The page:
The whole culture of Winnipeg was quite different from Ontario. So many Icelandic and Ukrainians. And the Hutterite people wandering around in their old-fashioned clothing. Then there was the Social. It's a gathering that is held when two people get married. Money is given to them to be used for whatever they want it for. Some couples get enough to buy their first house.

I also liked the pork parties. Pork producers hold outdoor get togethers and give pork away for free. They have sandwiches of pulled pork and chops etc just so people can get a taste of what they're producing. Apparently, it makes lots of business for them.

We went up to see a Hudson's Bay fort, a recreation with actors taking on the roles of the people who lived back then. There was a blacksmith and the governor, maids, postal office. The actors were wonderful and had a little 'tiff' just for us. We saw lots of pelts, too.

Of course, we did some genealogy research, too, at one of the libraries and found one of my cousin's German ancestors from the other side of her family.

On another day, we went to Fort Whyte Alive which has a sod house and a bison herd. It was great to walk there on the paths which are flat because Manitoba is, of course, on the prairies. I have trouble with my knee and so greatly appreciated flat walking in a nature setting.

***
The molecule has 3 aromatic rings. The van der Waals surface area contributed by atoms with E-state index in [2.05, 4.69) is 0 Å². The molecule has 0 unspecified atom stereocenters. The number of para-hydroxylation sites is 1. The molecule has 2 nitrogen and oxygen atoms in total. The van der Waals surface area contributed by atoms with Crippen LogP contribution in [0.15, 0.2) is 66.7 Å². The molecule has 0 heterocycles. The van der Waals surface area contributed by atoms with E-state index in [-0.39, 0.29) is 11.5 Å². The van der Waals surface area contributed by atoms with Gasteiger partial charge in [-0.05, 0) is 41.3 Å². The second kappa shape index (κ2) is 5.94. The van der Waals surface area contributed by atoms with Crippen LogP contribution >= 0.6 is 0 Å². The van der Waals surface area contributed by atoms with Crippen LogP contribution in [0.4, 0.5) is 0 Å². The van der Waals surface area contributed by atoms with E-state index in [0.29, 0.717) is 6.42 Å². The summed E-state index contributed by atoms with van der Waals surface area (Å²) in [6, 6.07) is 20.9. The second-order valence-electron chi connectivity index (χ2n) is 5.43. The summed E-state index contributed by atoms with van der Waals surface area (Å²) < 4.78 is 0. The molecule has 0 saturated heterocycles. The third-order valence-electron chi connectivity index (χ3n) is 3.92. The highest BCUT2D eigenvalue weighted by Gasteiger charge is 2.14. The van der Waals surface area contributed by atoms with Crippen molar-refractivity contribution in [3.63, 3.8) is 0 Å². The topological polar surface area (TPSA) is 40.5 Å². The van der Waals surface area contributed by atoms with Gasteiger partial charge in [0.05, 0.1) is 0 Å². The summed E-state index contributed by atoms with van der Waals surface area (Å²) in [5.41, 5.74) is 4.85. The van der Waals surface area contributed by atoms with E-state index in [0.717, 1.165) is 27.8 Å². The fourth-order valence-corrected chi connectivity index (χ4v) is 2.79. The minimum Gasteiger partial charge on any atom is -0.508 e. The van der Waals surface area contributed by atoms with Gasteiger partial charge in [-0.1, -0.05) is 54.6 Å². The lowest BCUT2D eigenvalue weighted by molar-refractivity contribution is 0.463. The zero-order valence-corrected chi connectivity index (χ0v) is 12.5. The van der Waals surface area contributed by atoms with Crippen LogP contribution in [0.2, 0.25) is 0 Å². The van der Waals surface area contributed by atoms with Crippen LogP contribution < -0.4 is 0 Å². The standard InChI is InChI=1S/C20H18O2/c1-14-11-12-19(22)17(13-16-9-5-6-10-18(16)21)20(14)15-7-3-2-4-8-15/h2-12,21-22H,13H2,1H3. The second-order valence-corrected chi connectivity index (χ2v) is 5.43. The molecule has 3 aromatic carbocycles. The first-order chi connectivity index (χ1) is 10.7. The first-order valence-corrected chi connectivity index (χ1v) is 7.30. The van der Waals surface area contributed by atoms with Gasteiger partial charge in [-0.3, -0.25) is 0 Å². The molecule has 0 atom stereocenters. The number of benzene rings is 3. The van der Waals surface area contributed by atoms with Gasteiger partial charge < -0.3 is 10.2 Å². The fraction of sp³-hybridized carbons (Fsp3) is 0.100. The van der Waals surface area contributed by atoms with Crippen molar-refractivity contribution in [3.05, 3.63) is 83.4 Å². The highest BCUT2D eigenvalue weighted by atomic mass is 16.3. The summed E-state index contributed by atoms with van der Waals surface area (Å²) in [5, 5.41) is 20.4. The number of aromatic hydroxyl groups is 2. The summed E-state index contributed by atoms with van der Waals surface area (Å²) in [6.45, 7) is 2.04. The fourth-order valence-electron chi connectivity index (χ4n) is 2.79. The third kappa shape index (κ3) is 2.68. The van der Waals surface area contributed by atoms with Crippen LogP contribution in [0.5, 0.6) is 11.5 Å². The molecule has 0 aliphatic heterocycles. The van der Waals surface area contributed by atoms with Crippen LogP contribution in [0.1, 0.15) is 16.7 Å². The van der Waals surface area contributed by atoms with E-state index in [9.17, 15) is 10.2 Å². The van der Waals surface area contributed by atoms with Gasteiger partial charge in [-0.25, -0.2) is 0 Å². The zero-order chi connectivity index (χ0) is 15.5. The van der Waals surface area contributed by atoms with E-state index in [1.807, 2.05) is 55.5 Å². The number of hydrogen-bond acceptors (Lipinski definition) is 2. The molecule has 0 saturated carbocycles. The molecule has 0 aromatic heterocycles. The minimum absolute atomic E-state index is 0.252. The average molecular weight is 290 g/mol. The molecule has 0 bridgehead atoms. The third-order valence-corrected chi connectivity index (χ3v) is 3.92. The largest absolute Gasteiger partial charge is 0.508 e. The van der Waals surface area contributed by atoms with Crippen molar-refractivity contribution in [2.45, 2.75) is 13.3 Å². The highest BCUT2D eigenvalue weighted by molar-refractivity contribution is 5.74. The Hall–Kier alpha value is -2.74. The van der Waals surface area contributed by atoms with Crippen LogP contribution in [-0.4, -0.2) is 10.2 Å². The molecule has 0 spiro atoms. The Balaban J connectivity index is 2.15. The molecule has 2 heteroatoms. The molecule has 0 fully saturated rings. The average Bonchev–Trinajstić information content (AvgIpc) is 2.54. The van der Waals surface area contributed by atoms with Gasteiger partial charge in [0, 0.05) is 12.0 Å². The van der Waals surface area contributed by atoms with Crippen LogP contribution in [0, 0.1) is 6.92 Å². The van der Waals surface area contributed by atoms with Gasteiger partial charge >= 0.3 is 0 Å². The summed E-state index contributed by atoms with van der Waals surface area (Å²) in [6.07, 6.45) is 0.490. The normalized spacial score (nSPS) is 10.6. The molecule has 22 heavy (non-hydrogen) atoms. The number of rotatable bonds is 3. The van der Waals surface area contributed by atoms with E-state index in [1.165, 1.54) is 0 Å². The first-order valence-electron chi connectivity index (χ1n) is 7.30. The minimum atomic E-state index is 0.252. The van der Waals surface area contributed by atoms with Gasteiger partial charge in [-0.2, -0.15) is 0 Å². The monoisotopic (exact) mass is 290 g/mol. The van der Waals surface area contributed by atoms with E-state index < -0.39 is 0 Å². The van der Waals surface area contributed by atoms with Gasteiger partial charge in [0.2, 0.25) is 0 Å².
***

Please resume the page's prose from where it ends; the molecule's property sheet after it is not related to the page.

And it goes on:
We visited a mall, crossed a suspension bridge and had gelato in the french-speaking area. I loved every second of my visit to Winnipeg and would like to go somewhere else someday on the prairie. Edmonton would be my choice as my brother lives there.

Someday I'll go back to the prairies, they're a real lovely place to be.

Saturday, January 11, 2014

Ship Travel

When I was a girl my family went on a trip to Prince Rupert. My father loved to travel and see the world and at that time that was all he could afford. So we went in our car and traveled to somewhere I don't remember to take the ship.

I can recall we stopped in a motel where we had to pay to have them unlock the cupboards on top of our night's rental. Mom said we would just have sandwiches that we didn't need to have the cupboards unlocked. She never did like being taken advantage of.

At the port, we left our car in a parking lot and got on the ship. At first I liked it, especially the fact that I had a cabin away from my parents. My sister got one all to herself, while me and my brother shared one.

It was so small and I loved it. I determined to have a tiny house when I grew up but of course I changed my mind later.